Case studies included in the presentation cite examples such as in France, where government regulation, awareness campaigns, and even subsidized legal downloads have made headway in lowering the amount of piracy and stemmed the loss of revenues, and in Spain where a once flourishing and highly creative music scene has gone the other way, with nearly half the residents using illegal download sites to obtain music and fewer and fewer new artists are emerging.

The study calls for government action in the form of ISP regulation, consumer awareness campaigns and content protection. It’s an interesting read – certainly worthwhile for anyone hoping to do business in the online music marketplace. You can access the summary and download the study here.

How To Connect With Your Audience

I read a great article about branding on Chris Brogan’s blog the other day which emphasized that branding is not just about how you market your brand, product or service, but also about how you distribute it. Very successful product/brands have established successful channels of distribution for those products/brands.

Twitter, Facebook, MySpace, social media sites in general are channels of distribution for your messages. Ways that you, your brand or product can connect directly with your audience. Get it?

amanda palmerHere’s a real life great example. Amanda Palmer is a musician. Singer, songwriter, pianist, formerly of a band called The Dresden Dolls and more recently a solo performer. Amanda Palmer is also a masterful promoter of her personal brand. Which is the part I want to tell you about.

Amanda Palmer has over 38000 followers on Twitter. According to a post she wrote recently here, she loves Twitter and tweets whenever she can because it allows her to connect directly with her fans. (She gets it.) So she wrote a post called “How an Indie Musician can make $19000 in 10 Hours using Twitter” in which she describes how she was “hanging out on Twitter” on a friday night with her network of followers, mainly cracking jokes and complaining about losers who have nothing better to do than hang out on Twitter on a friday night. This turned into the number one topic on Twitter, which meant the popularity of the group increased even more.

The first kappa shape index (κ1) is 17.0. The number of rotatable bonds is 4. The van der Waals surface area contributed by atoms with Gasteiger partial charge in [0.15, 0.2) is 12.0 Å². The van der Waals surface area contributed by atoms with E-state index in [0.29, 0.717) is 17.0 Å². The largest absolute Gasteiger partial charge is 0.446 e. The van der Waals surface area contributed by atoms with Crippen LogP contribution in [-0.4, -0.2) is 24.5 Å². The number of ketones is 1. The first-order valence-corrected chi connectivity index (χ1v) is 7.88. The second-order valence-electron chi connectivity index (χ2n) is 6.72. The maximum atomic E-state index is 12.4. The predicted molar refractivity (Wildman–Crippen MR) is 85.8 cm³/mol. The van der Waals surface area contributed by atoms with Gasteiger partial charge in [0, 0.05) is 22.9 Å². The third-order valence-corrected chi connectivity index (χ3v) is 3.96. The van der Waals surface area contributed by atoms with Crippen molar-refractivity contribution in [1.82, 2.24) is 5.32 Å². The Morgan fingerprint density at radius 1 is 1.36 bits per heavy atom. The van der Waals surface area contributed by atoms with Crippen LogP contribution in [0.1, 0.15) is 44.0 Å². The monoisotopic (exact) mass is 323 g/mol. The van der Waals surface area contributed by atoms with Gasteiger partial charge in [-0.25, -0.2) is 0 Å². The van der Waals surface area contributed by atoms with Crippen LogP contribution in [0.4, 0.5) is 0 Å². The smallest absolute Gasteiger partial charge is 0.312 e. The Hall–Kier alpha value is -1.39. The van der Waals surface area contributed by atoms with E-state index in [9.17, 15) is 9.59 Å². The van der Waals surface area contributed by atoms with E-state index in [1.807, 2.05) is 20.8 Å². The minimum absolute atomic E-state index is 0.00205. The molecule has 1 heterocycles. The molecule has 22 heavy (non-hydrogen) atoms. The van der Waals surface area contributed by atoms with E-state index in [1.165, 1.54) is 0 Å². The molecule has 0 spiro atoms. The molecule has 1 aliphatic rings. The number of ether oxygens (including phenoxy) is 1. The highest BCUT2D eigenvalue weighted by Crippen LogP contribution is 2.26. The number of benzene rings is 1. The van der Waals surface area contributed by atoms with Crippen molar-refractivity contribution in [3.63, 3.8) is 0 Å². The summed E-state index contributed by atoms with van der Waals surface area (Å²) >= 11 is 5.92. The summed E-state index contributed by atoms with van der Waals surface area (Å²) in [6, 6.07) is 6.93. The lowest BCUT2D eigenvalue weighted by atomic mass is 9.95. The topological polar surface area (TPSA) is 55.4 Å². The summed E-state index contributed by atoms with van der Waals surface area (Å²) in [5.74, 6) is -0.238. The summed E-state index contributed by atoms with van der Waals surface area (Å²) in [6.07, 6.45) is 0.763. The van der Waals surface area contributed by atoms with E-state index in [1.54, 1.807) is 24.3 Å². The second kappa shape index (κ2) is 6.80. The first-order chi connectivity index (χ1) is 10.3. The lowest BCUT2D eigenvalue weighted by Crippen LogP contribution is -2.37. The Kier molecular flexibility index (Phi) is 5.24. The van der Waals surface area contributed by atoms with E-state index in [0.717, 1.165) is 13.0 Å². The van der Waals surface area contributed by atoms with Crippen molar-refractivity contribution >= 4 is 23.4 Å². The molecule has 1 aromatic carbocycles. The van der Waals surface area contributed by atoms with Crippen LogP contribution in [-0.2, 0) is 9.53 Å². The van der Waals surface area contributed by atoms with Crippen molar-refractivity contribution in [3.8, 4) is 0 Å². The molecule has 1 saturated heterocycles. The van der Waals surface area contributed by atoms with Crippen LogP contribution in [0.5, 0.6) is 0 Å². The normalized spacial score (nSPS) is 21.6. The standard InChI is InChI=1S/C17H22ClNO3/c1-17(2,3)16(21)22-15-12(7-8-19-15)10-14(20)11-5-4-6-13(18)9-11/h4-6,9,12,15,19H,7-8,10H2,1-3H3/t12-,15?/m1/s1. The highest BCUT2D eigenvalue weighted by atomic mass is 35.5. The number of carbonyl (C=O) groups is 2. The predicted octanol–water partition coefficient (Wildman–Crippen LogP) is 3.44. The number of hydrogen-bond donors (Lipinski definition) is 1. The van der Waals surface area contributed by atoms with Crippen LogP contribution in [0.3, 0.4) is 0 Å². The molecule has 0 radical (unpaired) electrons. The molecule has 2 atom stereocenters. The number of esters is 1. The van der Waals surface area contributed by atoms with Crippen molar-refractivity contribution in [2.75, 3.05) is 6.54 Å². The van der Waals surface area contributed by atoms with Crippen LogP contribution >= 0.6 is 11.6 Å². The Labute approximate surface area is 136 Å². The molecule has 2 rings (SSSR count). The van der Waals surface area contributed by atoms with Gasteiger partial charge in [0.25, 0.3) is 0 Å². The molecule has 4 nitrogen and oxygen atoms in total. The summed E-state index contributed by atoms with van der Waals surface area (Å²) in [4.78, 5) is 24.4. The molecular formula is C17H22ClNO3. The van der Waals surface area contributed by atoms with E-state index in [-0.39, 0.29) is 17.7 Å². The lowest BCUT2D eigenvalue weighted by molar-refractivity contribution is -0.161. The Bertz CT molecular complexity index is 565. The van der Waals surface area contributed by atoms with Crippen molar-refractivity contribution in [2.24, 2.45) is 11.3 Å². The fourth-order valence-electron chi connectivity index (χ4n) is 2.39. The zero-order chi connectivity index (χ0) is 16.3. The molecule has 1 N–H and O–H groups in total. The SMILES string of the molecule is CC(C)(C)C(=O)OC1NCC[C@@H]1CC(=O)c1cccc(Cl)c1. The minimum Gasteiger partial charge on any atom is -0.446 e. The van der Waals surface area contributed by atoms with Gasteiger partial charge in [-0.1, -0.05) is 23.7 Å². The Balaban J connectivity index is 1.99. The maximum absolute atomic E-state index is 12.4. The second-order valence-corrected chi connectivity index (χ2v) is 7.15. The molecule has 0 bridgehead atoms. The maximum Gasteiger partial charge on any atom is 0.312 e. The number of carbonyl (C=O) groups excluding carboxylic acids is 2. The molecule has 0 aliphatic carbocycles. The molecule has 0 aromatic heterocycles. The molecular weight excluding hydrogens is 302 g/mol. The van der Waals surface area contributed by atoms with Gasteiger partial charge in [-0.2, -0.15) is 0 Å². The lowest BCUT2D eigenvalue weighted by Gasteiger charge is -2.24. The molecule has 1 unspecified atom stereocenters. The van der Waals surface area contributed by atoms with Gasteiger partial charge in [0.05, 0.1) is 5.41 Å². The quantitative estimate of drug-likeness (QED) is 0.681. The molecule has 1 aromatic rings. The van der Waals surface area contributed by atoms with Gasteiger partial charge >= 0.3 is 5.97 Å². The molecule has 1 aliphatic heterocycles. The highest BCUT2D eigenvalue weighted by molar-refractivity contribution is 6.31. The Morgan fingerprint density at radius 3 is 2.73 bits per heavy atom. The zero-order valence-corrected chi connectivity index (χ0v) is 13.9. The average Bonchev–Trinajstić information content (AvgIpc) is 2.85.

So Amanda and her friend/web guy put together a quick website and started selling tshirts, then had a webcast auction for which she performed live and sold other stuff signed by her. After that, she offered a Twitter Donation-Only Gig and got donations for that. As she puts it in her post,“TOTAL MADE THIS MONTH USING TWITTER = $19,000 TOTAL MADE FROM 30,000 RECORD SALES = ABSOLUTELY NOTHING.”

The post is worth reading (expletives alert) – she’s quite a character. The point is, Amanda Palmer is a masterful marketer of her brand. Her distribution channels allow her to connect with her audience and sell her product – which is her music and her personality.

Standard distribution channels for the music industry are dying. Both the radio industry and record companies are struggling to find new business models. Solutions are found in stories like Amanda Palmer’s. Put the focus on your distribution channels. Give your listeners lots of access to your brand. Love your audience and connect with them often.